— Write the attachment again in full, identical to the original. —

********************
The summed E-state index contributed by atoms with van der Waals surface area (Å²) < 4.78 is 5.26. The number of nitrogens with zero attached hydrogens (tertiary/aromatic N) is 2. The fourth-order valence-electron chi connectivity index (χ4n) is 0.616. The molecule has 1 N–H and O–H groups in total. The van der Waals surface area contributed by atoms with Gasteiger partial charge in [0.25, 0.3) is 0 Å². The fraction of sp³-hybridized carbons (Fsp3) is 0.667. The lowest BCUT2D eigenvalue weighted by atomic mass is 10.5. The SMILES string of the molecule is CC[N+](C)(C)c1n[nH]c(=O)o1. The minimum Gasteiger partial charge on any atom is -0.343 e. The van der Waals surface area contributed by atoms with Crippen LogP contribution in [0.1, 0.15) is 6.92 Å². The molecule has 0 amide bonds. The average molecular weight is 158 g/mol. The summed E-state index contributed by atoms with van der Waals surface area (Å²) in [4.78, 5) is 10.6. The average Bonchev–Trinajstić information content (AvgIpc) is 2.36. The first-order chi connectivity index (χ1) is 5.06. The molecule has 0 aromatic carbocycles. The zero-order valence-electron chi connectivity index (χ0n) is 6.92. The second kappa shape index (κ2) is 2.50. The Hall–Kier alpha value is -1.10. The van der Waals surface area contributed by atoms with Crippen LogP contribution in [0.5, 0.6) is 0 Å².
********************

The summed E-state index contributed by atoms with van der Waals surface area (Å²) < 4.78 is 5.26. The number of nitrogens with zero attached hydrogens (tertiary/aromatic N) is 2. The fourth-order valence-electron chi connectivity index (χ4n) is 0.616. The molecule has 1 N–H and O–H groups in total. The van der Waals surface area contributed by atoms with Gasteiger partial charge in [0.25, 0.3) is 0 Å². The fraction of sp³-hybridized carbons (Fsp3) is 0.667. The lowest BCUT2D eigenvalue weighted by atomic mass is 10.5. The SMILES string of the molecule is CC[N+](C)(C)c1n[nH]c(=O)o1. The minimum Gasteiger partial charge on any atom is -0.343 e. The van der Waals surface area contributed by atoms with Crippen LogP contribution in [0.1, 0.15) is 6.92 Å². The molecule has 0 amide bonds. The average molecular weight is 158 g/mol. The summed E-state index contributed by atoms with van der Waals surface area (Å²) in [4.78, 5) is 10.6. The average Bonchev–Trinajstić information content (AvgIpc) is 2.36. The first-order chi connectivity index (χ1) is 5.06. The molecule has 0 aromatic carbocycles. The zero-order valence-electron chi connectivity index (χ0n) is 6.92. The second kappa shape index (κ2) is 2.50. The Hall–Kier alpha value is -1.10. The van der Waals surface area contributed by atoms with Crippen LogP contribution in [0.5, 0.6) is 0 Å².